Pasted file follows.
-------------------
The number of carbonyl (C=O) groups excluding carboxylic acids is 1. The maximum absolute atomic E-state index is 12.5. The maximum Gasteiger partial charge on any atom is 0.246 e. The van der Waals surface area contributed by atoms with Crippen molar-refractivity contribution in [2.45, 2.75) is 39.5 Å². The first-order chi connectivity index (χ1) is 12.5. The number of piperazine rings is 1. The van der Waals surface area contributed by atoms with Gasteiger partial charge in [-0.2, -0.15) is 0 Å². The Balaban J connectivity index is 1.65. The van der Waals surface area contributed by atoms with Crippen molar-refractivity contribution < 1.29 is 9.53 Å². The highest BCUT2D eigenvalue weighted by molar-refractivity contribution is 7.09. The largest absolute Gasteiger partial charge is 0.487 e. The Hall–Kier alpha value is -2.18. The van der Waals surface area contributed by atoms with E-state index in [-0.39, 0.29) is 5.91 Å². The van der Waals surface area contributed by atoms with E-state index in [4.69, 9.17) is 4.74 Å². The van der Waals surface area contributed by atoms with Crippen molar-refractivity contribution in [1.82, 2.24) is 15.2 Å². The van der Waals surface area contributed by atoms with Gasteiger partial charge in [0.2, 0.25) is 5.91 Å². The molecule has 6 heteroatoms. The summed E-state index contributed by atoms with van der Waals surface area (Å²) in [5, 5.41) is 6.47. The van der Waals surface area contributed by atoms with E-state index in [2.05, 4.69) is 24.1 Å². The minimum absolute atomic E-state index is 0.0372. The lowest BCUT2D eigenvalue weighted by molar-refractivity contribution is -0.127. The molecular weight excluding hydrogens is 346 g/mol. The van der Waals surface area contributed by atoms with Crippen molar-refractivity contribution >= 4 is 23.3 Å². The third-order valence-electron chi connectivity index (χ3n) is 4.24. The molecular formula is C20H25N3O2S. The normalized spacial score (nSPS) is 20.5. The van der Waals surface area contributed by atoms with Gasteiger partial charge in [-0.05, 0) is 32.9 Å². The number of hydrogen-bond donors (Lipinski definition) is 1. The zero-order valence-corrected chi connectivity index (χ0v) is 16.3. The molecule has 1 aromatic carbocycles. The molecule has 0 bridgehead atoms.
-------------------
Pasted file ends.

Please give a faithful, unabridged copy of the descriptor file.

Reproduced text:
The number of carbonyl (C=O) groups excluding carboxylic acids is 1. The maximum absolute atomic E-state index is 12.5. The maximum Gasteiger partial charge on any atom is 0.246 e. The van der Waals surface area contributed by atoms with Crippen molar-refractivity contribution in [2.45, 2.75) is 39.5 Å². The first-order chi connectivity index (χ1) is 12.5. The number of piperazine rings is 1. The van der Waals surface area contributed by atoms with Gasteiger partial charge in [-0.2, -0.15) is 0 Å². The Balaban J connectivity index is 1.65. The van der Waals surface area contributed by atoms with Crippen molar-refractivity contribution < 1.29 is 9.53 Å². The highest BCUT2D eigenvalue weighted by molar-refractivity contribution is 7.09. The largest absolute Gasteiger partial charge is 0.487 e. The Hall–Kier alpha value is -2.18. The van der Waals surface area contributed by atoms with E-state index in [-0.39, 0.29) is 5.91 Å². The van der Waals surface area contributed by atoms with E-state index in [4.69, 9.17) is 4.74 Å². The van der Waals surface area contributed by atoms with Crippen molar-refractivity contribution in [1.82, 2.24) is 15.2 Å². The van der Waals surface area contributed by atoms with Gasteiger partial charge in [0.2, 0.25) is 5.91 Å². The molecule has 6 heteroatoms. The summed E-state index contributed by atoms with van der Waals surface area (Å²) in [5, 5.41) is 6.47. The van der Waals surface area contributed by atoms with E-state index in [2.05, 4.69) is 24.1 Å². The minimum absolute atomic E-state index is 0.0372. The lowest BCUT2D eigenvalue weighted by molar-refractivity contribution is -0.127. The molecular weight excluding hydrogens is 346 g/mol. The van der Waals surface area contributed by atoms with Crippen molar-refractivity contribution >= 4 is 23.3 Å². The third-order valence-electron chi connectivity index (χ3n) is 4.24. The molecular formula is C20H25N3O2S. The normalized spacial score (nSPS) is 20.5. The van der Waals surface area contributed by atoms with Gasteiger partial charge in [-0.05, 0) is 32.9 Å². The number of hydrogen-bond donors (Lipinski definition) is 1. The zero-order valence-corrected chi connectivity index (χ0v) is 16.3. The molecule has 1 aromatic carbocycles. The molecule has 0 bridgehead atoms.